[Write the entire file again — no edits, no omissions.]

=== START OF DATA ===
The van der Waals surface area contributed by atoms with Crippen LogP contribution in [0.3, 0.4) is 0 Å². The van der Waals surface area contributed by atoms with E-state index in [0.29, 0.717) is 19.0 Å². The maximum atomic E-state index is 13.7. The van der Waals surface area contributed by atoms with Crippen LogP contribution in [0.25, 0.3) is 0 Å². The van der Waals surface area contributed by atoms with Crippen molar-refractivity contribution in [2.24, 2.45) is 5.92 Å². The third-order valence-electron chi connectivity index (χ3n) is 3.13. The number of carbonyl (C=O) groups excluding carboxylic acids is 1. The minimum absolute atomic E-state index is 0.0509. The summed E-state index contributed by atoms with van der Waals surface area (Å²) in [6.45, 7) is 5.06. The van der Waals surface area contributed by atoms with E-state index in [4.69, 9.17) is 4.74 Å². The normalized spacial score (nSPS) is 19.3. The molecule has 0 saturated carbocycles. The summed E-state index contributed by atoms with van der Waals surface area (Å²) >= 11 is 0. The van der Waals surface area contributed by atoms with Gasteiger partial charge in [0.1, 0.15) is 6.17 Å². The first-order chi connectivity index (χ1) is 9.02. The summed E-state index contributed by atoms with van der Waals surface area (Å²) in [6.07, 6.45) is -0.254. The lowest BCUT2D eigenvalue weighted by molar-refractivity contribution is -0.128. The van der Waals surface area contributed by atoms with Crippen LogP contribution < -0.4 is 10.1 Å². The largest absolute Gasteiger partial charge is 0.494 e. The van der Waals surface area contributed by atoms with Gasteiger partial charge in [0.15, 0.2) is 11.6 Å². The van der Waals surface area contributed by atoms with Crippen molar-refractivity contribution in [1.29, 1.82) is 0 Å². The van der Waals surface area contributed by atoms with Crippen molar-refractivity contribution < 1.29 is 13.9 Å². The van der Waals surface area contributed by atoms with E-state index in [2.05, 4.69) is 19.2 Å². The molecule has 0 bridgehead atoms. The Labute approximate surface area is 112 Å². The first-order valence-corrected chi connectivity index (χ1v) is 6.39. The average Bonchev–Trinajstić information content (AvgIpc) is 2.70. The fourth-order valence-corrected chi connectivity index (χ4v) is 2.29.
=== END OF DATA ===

The van der Waals surface area contributed by atoms with Crippen LogP contribution in [0.3, 0.4) is 0 Å². The van der Waals surface area contributed by atoms with E-state index in [0.29, 0.717) is 19.0 Å². The maximum atomic E-state index is 13.7. The van der Waals surface area contributed by atoms with Crippen LogP contribution in [0.25, 0.3) is 0 Å². The van der Waals surface area contributed by atoms with Crippen molar-refractivity contribution in [2.24, 2.45) is 5.92 Å². The third-order valence-electron chi connectivity index (χ3n) is 3.13. The number of carbonyl (C=O) groups excluding carboxylic acids is 1. The minimum absolute atomic E-state index is 0.0509. The summed E-state index contributed by atoms with van der Waals surface area (Å²) in [6.45, 7) is 5.06. The van der Waals surface area contributed by atoms with E-state index in [4.69, 9.17) is 4.74 Å². The normalized spacial score (nSPS) is 19.3. The molecule has 0 saturated carbocycles. The summed E-state index contributed by atoms with van der Waals surface area (Å²) >= 11 is 0. The van der Waals surface area contributed by atoms with Gasteiger partial charge in [0.1, 0.15) is 6.17 Å². The first-order chi connectivity index (χ1) is 9.02. The summed E-state index contributed by atoms with van der Waals surface area (Å²) in [6.07, 6.45) is -0.254. The lowest BCUT2D eigenvalue weighted by molar-refractivity contribution is -0.128. The van der Waals surface area contributed by atoms with Crippen LogP contribution < -0.4 is 10.1 Å². The largest absolute Gasteiger partial charge is 0.494 e. The van der Waals surface area contributed by atoms with Gasteiger partial charge in [0.15, 0.2) is 11.6 Å². The van der Waals surface area contributed by atoms with Crippen molar-refractivity contribution in [1.29, 1.82) is 0 Å². The van der Waals surface area contributed by atoms with Crippen molar-refractivity contribution < 1.29 is 13.9 Å². The van der Waals surface area contributed by atoms with E-state index in [2.05, 4.69) is 19.2 Å². The molecule has 0 bridgehead atoms. The Labute approximate surface area is 112 Å². The first-order valence-corrected chi connectivity index (χ1v) is 6.39. The average Bonchev–Trinajstić information content (AvgIpc) is 2.70. The fourth-order valence-corrected chi connectivity index (χ4v) is 2.29.